Tuesday, May 3, 2011
To Thine Own Self Be True
196.4 lbs. Okay, that’s more like it.
Today, a totally strange woman (in every conceivable meaning of the word) turned to me in the locker room and said, “I made $11,000 last month.” Initial reaction (outward was a “good for you”): “Bitch, I know you’re trying to sell me something. I know I’m not wearing makeup but do I look stupid?”
I broke the plateau. I applied the Sinatra principle and did it my way (although technically, since Paul Anka wrote it, perhaps the Anka way would be also apropos).
I figure, if you’re working out to the tune of 1212 calories burned and 1600 calories eaten + a basal metabolic rate of 2300, there should be less of your ass the next day. If, on the other hand, nothing changes, it’s time to take a hard look at what’s clogging up the works (Not literally, in my case. All elimination functions are healthy).
The one change I had made to my diet that coincided with the upward weight bounce and maintenance at the higher level was the addition of a bowl of oatmeal (with fruit, flax, cinnamon and agave) before working out. Yes, complex carbohydrates are supposed to be great for you, but I figure (and have absolutely no training or scientific studies conducted by nutrition experts or me to back it up) that starches and I are natural enemies, even if they’re in healthy things like oatmeal. Here’s the unscientific theory: you use starches (flour, cornstarch, potato starch, etc.) to thicken dishes. I’m not Alton Brown and don’t have Food Network on right now (actually, it’s Phat Girlz which is a lousy movie, but I can relate to so much in it. However, I WILL be switching over to “The Voice” at 9. This IS a lousy movie) so I can’t explain how it works. But, I figure, what’s sauce for the goose (or duck, or turkey or chicken) is sauce for the gander. If it thickens things up outside your belly, it probably does the same thing on the inside (I know a nutritionist could undoubtedly make an argument about stomach acid and all that jazz, but like I said, this is highly unscientific). I noticed that certain functions slowed down. I can eat half a cow, medium rare and it doesn’t screw up the works.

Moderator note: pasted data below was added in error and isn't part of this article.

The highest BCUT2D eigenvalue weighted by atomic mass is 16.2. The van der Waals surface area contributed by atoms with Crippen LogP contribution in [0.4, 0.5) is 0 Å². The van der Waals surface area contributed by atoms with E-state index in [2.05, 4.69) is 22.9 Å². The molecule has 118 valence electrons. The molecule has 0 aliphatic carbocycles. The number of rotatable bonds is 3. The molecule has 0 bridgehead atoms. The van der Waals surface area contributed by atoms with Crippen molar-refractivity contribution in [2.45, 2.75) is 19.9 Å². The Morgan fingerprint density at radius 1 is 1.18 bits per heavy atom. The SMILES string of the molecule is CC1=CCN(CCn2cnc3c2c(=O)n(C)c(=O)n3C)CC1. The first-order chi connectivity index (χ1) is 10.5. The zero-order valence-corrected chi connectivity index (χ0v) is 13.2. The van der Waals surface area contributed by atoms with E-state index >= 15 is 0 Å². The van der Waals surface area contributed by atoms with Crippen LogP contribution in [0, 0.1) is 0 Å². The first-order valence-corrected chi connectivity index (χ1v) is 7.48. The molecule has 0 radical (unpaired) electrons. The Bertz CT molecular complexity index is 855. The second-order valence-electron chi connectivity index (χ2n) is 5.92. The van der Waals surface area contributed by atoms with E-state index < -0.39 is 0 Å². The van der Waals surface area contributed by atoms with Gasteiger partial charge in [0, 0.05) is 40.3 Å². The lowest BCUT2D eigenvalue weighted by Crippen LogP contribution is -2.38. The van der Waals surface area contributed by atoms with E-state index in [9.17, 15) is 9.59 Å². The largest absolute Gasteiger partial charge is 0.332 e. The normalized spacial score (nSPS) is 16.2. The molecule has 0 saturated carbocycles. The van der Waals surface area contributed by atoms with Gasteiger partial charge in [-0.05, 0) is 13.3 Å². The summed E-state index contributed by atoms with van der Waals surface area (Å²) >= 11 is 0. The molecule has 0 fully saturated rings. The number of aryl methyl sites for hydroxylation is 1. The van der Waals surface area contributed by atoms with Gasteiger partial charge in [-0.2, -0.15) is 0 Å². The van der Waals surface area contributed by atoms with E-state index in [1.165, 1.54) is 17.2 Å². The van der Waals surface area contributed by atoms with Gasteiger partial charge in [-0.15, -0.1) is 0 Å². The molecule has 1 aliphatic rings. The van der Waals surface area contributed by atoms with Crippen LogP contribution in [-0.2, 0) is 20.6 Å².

An overnight spike of 2 lbs. is water weight. Fine. A plateau indicates that something isn’t moving. I also felt a bit bloated. So, I was thinking that the oatmeal had slowed down the digestive tract. And I had (ahem) evidence (or lack thereof) that this was the case. One day at the upper plateau, I had VERY little animal protein. And things still didn’t shift. So, contrary to the instructions of Torquemada, I did not have a bowl (or even a double bowl, as she was pushing) of oatmeal before going to the gym yesterday.
I FELT the digestive process working better. I stuck with the protein shake after working out because my past experience with my body has shown me that it likes protein. It would be perfectly happy with some kind of meat and a salad. Or a bunch of green beans. Or tomatoes. Lots of tomatoes. However, despite their status as a super food, hand me a Brussels Sprout and it will be inserted in your left nostril.
There are general rules for nutrition, granted, but I believe that human biochemistry is as individual as your fingerprints. Look at it this way: if all of our bodies reacted identically to stimuli (foods, contact with dander or sunlight), we’d all have the same allergies and preferences in foods and scents. Like the rest of my family, I could down seafood without getting sick to my stomach. And we’d all like the same people on American Idol (which I don’t watch. It gives me hives). The point being, whereas most people benefit from having those complex carbs to prime the energy burning pump, I do better with protein (yogurt or cottage cheese). I love Cheerios, but cannot start the day with them: an hour later and I’m starved. And fatigued. However, give me a protein shake (My mother used to make them for me in the blender: egg – which she snuck in – some kind of flavoring, milk and ice and sometimes peanut butter) and I’m good to go for hours.
Oh, I apologized to Torquemada for barking at her yesterday. She smiled sweetly, which I took to mean that my ass is grass tomorrow. But, despite her status as a trained professional and my resolve to do things as instructed to do, I have found it necessary to be my stubborn, mulish self and do things my way. Sometimes.
So, I will increase my protein and chicken intake (black pepper, crystallized lemon, granulated garlic and the Foreman grill makes for a formidable dish. No salt need be applied), eat my fruits and vegetables and if that fails to work, maybe we’ll revisit the oatmeal. Or not.
In case anyone thinks I’ve gone totally maverick (didn’t work so well for McCain), I have begun to incorporate Torquemada’s “hour of intense cardio” rule. I made the mistake of doing it BEFORE yoga today and did not complete the hour. I did not have it in me and there was a sub in for Lila who went in for the tough stuff pretty much out of the gate. Like MacArthur, I shall return, only this time, it will be after a job interview (wish me luck) and not an hour of cardio. That will come afterwards.
And if I run into the strange lady in the locker room again, I will offer to hook her up with a Nigerian prince.